A wise man was once asked, “If your house caught fire, and you could grab only on book to take with you when you left, what book would you grab?” He quickly answered, “The book nearest the door.”
That’s a lead into today’s readings. Today’s readings focus our attention on the end of time, the last day, the Day of the Lord. When will we reach the end of time, the Second Coming of Christ? Nobody knows. Our readings today urge us to be ready. As the Boy Scout motto tells us, “Be prepared.”
Chances are the final end of the world won’t come in our lifetime. But all of us are going to die. We may be in good health and are not thinking about our death. But we know it can come suddenly. We may have a fatal heart attack, be hit by a drunk driver, or be a victim of a terrorist. We never know. No doubt, we will all have our personal “end of time.” So how do we prepare?
I suggest that we imagine for a moment that we are given only 24 hours left to live, 24 hours before we meet our Maker. How should we spend those last 24 hours? I don’t think we would bother making our bed. We wouldn’t bother straightening out our closet or rearranging our shoetree. And we wouldn’t buy any green bananas. If we have only 24 hours left to live, we would want to do the things that are most important. And what would those most important things be?
I suggest, in preparation, we first open up an imaginary graveyard and start burying stuff. If we have any anger, envy, greed, jealousy, unforgiveness, resentment, regrets, or disappointments, we need to bury them. We want to fly up to heaven and don’t want to be weighed down by any useless baggage. Once we bury all that stuff we move into positive action.
Top of the list: Forgiveness. (If you read my last book, this will all sound familiar.) When we pray the Our Father, we say those daring words, “Father…forgive us our trespasses -- as we forgive those who trespass against us.” We don’t want to appear before our God asking for forgiveness while having any unforgiveness in our hearts.
So we use these 24 hours to forgive everyone everything, to be reconciled with everyone. If we need to reach out and heal a relationship, now is the time to say, “I forgive you.” If we are at fault and need to apologize, now is the time to say, “I am sorry.” Call, email, fax, text or use carrier pigeons, but be reconciled.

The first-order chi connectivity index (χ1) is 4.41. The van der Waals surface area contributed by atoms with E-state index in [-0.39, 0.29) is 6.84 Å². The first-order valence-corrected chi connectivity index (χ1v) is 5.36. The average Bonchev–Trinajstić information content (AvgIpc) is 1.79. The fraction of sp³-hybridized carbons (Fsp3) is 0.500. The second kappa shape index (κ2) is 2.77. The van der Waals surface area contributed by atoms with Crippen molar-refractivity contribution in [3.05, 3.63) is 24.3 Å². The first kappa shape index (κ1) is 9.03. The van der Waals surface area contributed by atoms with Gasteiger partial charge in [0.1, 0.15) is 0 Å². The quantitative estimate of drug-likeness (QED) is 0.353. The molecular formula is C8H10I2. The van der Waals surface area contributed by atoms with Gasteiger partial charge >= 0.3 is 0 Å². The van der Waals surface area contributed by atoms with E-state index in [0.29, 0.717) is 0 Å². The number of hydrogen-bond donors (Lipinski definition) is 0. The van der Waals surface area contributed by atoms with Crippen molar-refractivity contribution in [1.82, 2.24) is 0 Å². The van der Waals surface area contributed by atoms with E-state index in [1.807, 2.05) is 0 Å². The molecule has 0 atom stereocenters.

Once reconciled with one another, then we get on our knees, express our sorrow to God for any sins and ask his forgiveness. “Lord, have mercy,” is the urgent prayer for our last 24 hours.
Secondly: Gratitude. When I was 16 years old, my father died. To this day I regret not having thanked him enough. I was a teenager and all wrapped up in myself. I wasn’t thinking about how much my father did for me. Oh, I’m sure I thanked him each year on Father’s day. But now that doesn’t seem enough.
If we only have 24 hours to live, we need thank as many people as we can that have helped us in our lives. Our parents, brothers and sisters, teachers, neighbors, friends, the butcher, the baker, and the candlestick maker. We need to let them know how much we appreciate them.
Then, after thanking others, we get back on our knees and say “Thank You” to God. We have been blessed in so many ways, blessed with the gift of life, faith, family, friends, food, forgiveness, with the Holy Eucharist… We have been blessed with an education, with talents and opportunities… The list goes on and on. We want to meet our Maker with a heart full of gratitude.
Thirdly: Love. Jesus told us that the first two commandments are to love God and love our neighbor. It will be a happy challenge to see how many people we can tell, “I love you,” in 24 hours. But what nice words to be left ringing in their ears after we leave this world.
If we die with love in our hearts for everyone, we will hear Jesus say to us, “Whatsoever you did to the least of my people, you did to me. If you loved them, you loved me. Come, enter the kingdom prepared for people like you.” (Cf. Matthew 25:31- 46)
Forgiveness, gratitude and love. That should make our last 24 hours a very busy and full day.
Now I need to practice what I preach. I hope I live to be a hundred. But, just in case I die sooner, I thought I’d better say some things now.
I have been assisting in this parish for over twenty years. If I have hurt anyone during that time, or let anybody down, or did not minister correctly, “I am sorry.” I don’t recall being hurt by any of you but, just in case, I say, “I forgive you.”
Secondly, you have all been a great inspiration to me, a great support, and we have shared lots of good times together. So, I say now, “Thank you.” I appreciate you very much.
Thirdly, it has been a great delight for me to be among you these many years. Love is a response to goodness, truth and beauty. So happily I say, “I love you.” You have been and still are a real blessing in my life.
It has been my calling as a priest to help you be reconciled with one another and with God, to lead you in giving thanks to one another and to God, and to join you in expressing love for one another and for God.
Let us continue forgiving, thanking and expressing love for the next 24 hours, -- and for the rest of our lives.